Saturday, July 16, 2016

A Great Spangled Fritillary for Saturday Critters

I know I can always find fritillaries at a certain Milkweed Patch, however I am also quite sure that sadly I will not find any Monarch butterflies there, So with my eyes scanning the Milkweed leaves in hopes of seeing a Monarch caterpillar, I am excited when I find some beautiful Great Spangled Fritillaries feeding there as I just did this morning.


I am linking this morning to Eileen's Saturday's Critters at viewingnaturewitheileen.blogspot.ca

Thursday, July 14, 2016

the pattern on a Chipmunks back for Thursday's Challenge

We are blessed with a view on nature when standing in our living room, However we encourage nature a bit by providing food for the taking for the many and varied visiting creatures.  Just last week we spied this beautiful striped Chipmunk helping itself to a newly filled cage feeder and I had left the top off of the inside cylinder so that the Chipmunk was easily reaching the food. The 5 stripes
pattern on the Chipmunk's back adds much to the pleasing visual beauty of the feeding creature.



                       


.I am linking today to Thursday'sChallenge.  Today's theme is: "NEAT" (Orderly, Tidy, Trim, Uniform Pattern, Clean,...)
If you wish to contribute to Thursday's Challenge today you can find the linkup at www.spunwithtears.com/thursday.html

Saturday, July 09, 2016

Camera Critters at the Milkweed Patch

One of my favourite places at this time of year is to visit a milkweed Patch.  A variety of flying creatures can be found there, and each day the group visiting there may change. 
Just the  other day I found one of my favourite warblers there.  A male Common Yellowthroat, but because of its black mask like feature  over its eyes We have nicknamed this warbler;

The Lone Ranger- bird

The main reason why I am enticed to a Milkweed patch is in the hopes that I might see a Monarch butterfly; and for sure I often see many Cabbage White butterflies there as shown below. there and also often Swallowtail butterflies, shown below, can be found there,
y there. I have seen no Monarchs there lately. A Milkweed Patch can also be quite buggy, with creatures such as this fellow which takes its name from this location.  This Red and Black Milkweed Beetle ( see below) is often present along with other bugs, bees and wasps.
 Other winged creatures around a Milkweed patch are often dragonflies, Sorry I didn't take the time to id this one.
I am linking today to Eileen's Saturday Camera Critters if I'm not too late for the link at:.viewingnaturewitheileen.blogspot.ca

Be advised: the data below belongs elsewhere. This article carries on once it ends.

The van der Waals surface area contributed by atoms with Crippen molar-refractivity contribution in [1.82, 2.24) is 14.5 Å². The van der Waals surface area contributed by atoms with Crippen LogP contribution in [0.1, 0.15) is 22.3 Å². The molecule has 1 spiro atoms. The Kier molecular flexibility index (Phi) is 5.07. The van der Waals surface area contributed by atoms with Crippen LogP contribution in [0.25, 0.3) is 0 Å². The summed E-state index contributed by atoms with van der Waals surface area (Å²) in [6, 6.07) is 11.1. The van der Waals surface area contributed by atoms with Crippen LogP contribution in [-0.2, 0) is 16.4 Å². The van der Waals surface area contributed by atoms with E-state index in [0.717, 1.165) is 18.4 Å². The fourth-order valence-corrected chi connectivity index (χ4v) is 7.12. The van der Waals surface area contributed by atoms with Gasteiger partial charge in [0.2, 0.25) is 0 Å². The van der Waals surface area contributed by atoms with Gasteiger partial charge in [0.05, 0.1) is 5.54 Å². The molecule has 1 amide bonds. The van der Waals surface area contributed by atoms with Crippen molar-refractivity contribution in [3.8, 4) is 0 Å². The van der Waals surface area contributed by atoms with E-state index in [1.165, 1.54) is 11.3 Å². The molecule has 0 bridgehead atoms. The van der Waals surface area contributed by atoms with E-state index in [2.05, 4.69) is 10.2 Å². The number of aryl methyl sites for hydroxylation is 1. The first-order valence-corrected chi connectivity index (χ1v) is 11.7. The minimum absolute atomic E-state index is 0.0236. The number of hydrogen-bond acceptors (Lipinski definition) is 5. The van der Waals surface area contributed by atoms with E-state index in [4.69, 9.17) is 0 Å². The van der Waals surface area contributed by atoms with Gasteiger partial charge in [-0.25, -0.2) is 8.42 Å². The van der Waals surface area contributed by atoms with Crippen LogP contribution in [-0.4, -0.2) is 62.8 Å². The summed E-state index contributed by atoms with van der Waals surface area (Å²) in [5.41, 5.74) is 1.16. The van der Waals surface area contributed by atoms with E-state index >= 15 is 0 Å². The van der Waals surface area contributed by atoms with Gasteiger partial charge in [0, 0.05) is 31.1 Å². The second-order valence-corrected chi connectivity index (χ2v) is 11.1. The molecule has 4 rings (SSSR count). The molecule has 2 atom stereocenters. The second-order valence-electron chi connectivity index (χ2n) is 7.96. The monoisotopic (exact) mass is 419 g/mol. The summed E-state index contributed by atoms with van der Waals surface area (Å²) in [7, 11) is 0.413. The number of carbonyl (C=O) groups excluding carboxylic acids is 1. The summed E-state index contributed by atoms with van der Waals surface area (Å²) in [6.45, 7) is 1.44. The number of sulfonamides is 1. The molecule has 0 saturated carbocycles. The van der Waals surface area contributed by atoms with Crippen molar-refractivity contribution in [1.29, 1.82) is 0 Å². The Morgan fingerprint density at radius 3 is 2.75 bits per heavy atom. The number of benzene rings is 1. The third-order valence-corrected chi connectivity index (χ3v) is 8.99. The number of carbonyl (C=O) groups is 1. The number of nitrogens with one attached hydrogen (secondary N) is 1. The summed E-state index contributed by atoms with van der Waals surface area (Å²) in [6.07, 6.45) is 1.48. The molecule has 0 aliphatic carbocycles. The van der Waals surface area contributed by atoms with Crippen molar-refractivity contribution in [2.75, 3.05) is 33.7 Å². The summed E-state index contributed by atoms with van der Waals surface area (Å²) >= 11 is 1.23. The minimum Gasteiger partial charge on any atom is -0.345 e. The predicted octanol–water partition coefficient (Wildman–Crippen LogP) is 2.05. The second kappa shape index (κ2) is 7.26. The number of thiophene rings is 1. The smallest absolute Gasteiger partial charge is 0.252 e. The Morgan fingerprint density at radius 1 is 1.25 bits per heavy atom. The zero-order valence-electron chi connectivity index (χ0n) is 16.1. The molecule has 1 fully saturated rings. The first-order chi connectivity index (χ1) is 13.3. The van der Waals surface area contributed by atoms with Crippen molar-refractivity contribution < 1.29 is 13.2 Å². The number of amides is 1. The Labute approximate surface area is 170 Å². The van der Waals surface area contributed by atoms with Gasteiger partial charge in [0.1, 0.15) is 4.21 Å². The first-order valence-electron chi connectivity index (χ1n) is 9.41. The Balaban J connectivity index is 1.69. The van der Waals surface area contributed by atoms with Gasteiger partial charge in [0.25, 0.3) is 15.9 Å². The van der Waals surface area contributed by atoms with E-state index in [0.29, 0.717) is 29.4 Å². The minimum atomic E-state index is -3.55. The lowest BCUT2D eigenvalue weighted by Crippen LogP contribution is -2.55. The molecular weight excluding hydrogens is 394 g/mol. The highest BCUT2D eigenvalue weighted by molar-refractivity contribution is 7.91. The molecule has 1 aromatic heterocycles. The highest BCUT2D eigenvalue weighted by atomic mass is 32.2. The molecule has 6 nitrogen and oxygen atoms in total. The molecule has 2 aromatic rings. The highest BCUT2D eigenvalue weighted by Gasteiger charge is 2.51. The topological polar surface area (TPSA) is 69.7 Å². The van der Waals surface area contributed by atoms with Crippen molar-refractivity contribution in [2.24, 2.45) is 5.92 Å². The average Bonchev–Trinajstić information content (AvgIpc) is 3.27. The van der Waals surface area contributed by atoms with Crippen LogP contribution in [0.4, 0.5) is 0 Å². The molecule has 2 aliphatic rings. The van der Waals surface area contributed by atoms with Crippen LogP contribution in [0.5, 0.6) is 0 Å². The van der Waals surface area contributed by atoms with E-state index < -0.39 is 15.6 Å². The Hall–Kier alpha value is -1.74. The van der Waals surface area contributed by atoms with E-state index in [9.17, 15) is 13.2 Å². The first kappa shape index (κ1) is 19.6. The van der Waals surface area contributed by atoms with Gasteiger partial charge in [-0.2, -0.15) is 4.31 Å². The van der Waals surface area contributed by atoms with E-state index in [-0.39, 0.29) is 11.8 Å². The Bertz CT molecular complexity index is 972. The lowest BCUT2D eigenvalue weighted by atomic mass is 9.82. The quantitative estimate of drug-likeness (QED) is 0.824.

Saturday, July 02, 2016

A Monarch Butterfly for Saturday Critters

Last year we didn't see any, but yesterday we saw two. I almost didn't believe our sighting but I took several pictures and when I downloaded them I said to myself, "Yes, a Monarch butterfly.
There are two milkweed patches in my area that I like to visit often when the milkweed is in bloom. Not all blossoms are now out , but many are.  I am hoping that I will be able to find a Monarch butterfly caterpillar and bring it home and watch it as it goes through its metamorphosis process. I have done this two or three times already and its magical!

viewingnaturewitheileen.blogspot.ca

Monday, June 20, 2016

Snapping Turtle Laying Eggs

Its that time of year again and the search is on to find Snapping Turtles laying eggs.  I had searched yesterday morning, looking for turtles but had , had no luck.  However today was my lucky day. I was almost ready to give up and go home when I saw a turtle walking toward my car along the roadside.

There was no action to see other than the turtle wandering around and a couple of times tried to cross the highway, however I directed traffic calling attention to the turtle on the road by gesturing toward it  and drivers caught on, saw the turtle and avoided hitting it.  I took a few pictures of the turtle nosing around on the edge of the roadside.
    These huge reptiles are big, ancient  , pretty ugly looking things; but I still find it fascinating when their rhythms of nature can be tracked every year.  After my first turtle sighting I went home and downloaded my pictures and then went down to the river area again AND  this time I found a turtle laying its eggs in a hole dug in the sand alongside the roadside.  Wow!!! What a lucky day I was having!  The exciting thing about this second sighting was that I got a picture of a turtle egg being dropped into the hole it had dug.  As soon as the egg dropped the turtle immediately put its hind legs in motion to draw sand from the sides of the hole to cover the eggs it had laid.
                 The turtle egg is the round, white ball in the center of the picture above.  Good job Mama Turtle!!!
I shall mark September 20th on my calendar as a reminder to check on the possible hatching of  this nest site.  The average incubation period for these newly laid eggs will be about 90 days!
                                     Above the turtle can be seen covering its eggs nest with a sweeping motion of its strong, powerful hind legs.

Sunday, June 12, 2016

Finally a female ruby-trhroated Hummingbird

We have been watching our hummingbird feeder hopefully waiting for a female hummingbird to show up and finally , earlier this week we saw both a male and female Ruby-throated Hummingbird feeding at our feeder.. "Oh Happy Day"

male hummingbird feeding on the left and a female hummingbird feeding on the right.

!